When asked about life satisfaction, the average Dutch response was 7.3 on a 10 point scale. Compared with the 6.5 average of other OECD countries, the Netherlands is a contented country.
Yes? Not necessarily.
A Better Life Scale
The OECD Better Life scale is supposed to take us way beyond the GDP as a yardstick of national well-being. Ranging from years of education to work life balance, Better Life categories are quantitative and subjective.
So yes, we can say that more than three-quarters of the people aged 25-64 in the Netherlands have completed their secondary education. And life expectancy at birth is 81 years. And, at 16.8 micrograms per cubic meter, the level of PM2.5 air pollution is somewhat higher than the average.
However, we are also told that the Dutch are satisfied with their water quality level and pleased with their work life balance. In addition, survey participants indicated they knew individuals who would help them when they needed support.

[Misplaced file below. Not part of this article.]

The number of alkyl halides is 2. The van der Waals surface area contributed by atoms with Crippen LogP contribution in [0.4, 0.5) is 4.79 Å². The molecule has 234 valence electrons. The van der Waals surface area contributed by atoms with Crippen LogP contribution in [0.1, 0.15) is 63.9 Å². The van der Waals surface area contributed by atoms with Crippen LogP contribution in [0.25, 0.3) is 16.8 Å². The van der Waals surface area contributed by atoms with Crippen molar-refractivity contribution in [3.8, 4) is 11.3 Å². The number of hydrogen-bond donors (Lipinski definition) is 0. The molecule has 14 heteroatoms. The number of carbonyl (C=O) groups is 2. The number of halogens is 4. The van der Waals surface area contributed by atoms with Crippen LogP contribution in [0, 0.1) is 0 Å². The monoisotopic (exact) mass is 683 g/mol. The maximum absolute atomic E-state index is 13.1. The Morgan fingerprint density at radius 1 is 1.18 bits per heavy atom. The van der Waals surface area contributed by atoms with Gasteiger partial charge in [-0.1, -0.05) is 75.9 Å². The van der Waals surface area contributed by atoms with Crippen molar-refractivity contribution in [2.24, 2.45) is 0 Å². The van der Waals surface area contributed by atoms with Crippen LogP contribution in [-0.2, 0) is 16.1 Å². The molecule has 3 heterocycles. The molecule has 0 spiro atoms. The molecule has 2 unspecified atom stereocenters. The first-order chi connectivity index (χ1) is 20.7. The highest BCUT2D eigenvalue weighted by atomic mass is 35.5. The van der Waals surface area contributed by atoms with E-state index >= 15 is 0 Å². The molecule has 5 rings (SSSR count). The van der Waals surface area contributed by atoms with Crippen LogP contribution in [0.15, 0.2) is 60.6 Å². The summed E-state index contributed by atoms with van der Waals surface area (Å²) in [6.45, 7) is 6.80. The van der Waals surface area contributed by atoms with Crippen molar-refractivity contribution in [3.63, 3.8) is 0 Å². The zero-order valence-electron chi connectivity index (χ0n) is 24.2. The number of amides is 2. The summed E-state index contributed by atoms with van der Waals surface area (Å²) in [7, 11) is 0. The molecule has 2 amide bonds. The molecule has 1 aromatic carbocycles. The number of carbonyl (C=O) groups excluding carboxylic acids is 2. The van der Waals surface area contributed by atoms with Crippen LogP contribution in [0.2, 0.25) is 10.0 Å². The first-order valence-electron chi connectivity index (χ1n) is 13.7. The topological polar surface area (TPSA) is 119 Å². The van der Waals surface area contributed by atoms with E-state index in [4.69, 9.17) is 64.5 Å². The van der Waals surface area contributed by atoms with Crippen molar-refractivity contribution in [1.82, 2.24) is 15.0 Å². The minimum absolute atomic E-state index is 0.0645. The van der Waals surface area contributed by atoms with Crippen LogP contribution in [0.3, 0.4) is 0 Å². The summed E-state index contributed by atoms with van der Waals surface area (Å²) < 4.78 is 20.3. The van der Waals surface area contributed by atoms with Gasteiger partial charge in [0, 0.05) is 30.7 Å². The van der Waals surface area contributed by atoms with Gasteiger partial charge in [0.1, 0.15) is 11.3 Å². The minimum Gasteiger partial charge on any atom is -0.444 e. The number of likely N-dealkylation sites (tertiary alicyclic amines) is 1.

It all sounds good. But we should question the accuracy of those subjective responses.
Our Bottom Line: Measuring Happiness
Imagine for a moment listening to a symphony. Until a final unexpected screech, the music is beautiful. Asked about it later, we might say the final moment ruined the experience. But really, we had enjoyed it almost entirely.
The reason for the contradiction? Explained by Nobel economics laureate Daniel Kahneman, we have an experiencing self and a remembering self.
Happiness research gets even more complicated when you consider sequence. Assume you twice won a lottery. If first you won $10,000 and then $100, you might report less happiness than with the reverse order. The total though is the same.
So, when the Dutch report above average life satisfaction, their well-being might not be as good as it sounds.
My sources and more: Providing a series of variables for judging well-being, this FT article is ideal. It serves as a springboard that leads to more OECD data in their Better Life Index. But also, there might be a more accurate way to quantify happiness.